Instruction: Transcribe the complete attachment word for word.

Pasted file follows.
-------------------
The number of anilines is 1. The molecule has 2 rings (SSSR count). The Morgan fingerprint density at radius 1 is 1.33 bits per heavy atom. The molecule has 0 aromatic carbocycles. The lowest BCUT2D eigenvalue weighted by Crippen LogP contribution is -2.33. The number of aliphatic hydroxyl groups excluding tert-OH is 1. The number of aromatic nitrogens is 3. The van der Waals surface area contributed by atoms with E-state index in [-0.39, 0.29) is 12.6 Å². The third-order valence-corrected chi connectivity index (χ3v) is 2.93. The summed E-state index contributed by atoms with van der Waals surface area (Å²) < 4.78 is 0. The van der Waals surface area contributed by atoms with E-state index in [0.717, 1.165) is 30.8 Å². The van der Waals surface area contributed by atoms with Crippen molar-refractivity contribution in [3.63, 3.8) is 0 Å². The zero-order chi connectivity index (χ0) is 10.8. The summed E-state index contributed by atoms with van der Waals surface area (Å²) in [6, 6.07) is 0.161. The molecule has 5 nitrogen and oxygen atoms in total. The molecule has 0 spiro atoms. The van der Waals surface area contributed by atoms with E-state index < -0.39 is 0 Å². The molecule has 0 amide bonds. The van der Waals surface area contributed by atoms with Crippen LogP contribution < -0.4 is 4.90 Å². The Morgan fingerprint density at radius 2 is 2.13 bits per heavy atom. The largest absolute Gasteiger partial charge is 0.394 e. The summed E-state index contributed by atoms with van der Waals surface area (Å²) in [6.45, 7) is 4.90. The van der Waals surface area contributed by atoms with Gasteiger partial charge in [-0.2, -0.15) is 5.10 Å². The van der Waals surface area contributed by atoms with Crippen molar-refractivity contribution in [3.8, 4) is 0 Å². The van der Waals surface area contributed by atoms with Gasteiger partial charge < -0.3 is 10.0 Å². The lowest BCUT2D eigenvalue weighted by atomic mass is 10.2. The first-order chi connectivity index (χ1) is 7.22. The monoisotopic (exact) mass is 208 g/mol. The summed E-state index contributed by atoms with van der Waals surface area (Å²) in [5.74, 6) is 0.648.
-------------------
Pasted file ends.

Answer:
The number of anilines is 1. The molecule has 2 rings (SSSR count). The Morgan fingerprint density at radius 1 is 1.33 bits per heavy atom. The molecule has 0 aromatic carbocycles. The lowest BCUT2D eigenvalue weighted by Crippen LogP contribution is -2.33. The number of aliphatic hydroxyl groups excluding tert-OH is 1. The number of aromatic nitrogens is 3. The van der Waals surface area contributed by atoms with E-state index in [-0.39, 0.29) is 12.6 Å². The third-order valence-corrected chi connectivity index (χ3v) is 2.93. The summed E-state index contributed by atoms with van der Waals surface area (Å²) < 4.78 is 0. The van der Waals surface area contributed by atoms with E-state index in [0.717, 1.165) is 30.8 Å². The van der Waals surface area contributed by atoms with Crippen molar-refractivity contribution in [3.63, 3.8) is 0 Å². The zero-order chi connectivity index (χ0) is 10.8. The summed E-state index contributed by atoms with van der Waals surface area (Å²) in [6, 6.07) is 0.161. The molecule has 5 nitrogen and oxygen atoms in total. The molecule has 0 spiro atoms. The van der Waals surface area contributed by atoms with E-state index < -0.39 is 0 Å². The molecule has 0 amide bonds. The van der Waals surface area contributed by atoms with Crippen LogP contribution < -0.4 is 4.90 Å². The Morgan fingerprint density at radius 2 is 2.13 bits per heavy atom. The largest absolute Gasteiger partial charge is 0.394 e. The summed E-state index contributed by atoms with van der Waals surface area (Å²) in [6.45, 7) is 4.90. The van der Waals surface area contributed by atoms with Gasteiger partial charge in [-0.2, -0.15) is 5.10 Å². The van der Waals surface area contributed by atoms with Crippen molar-refractivity contribution in [3.8, 4) is 0 Å². The van der Waals surface area contributed by atoms with Gasteiger partial charge < -0.3 is 10.0 Å². The lowest BCUT2D eigenvalue weighted by atomic mass is 10.2. The first-order chi connectivity index (χ1) is 7.22. The monoisotopic (exact) mass is 208 g/mol. The summed E-state index contributed by atoms with van der Waals surface area (Å²) in [5.74, 6) is 0.648.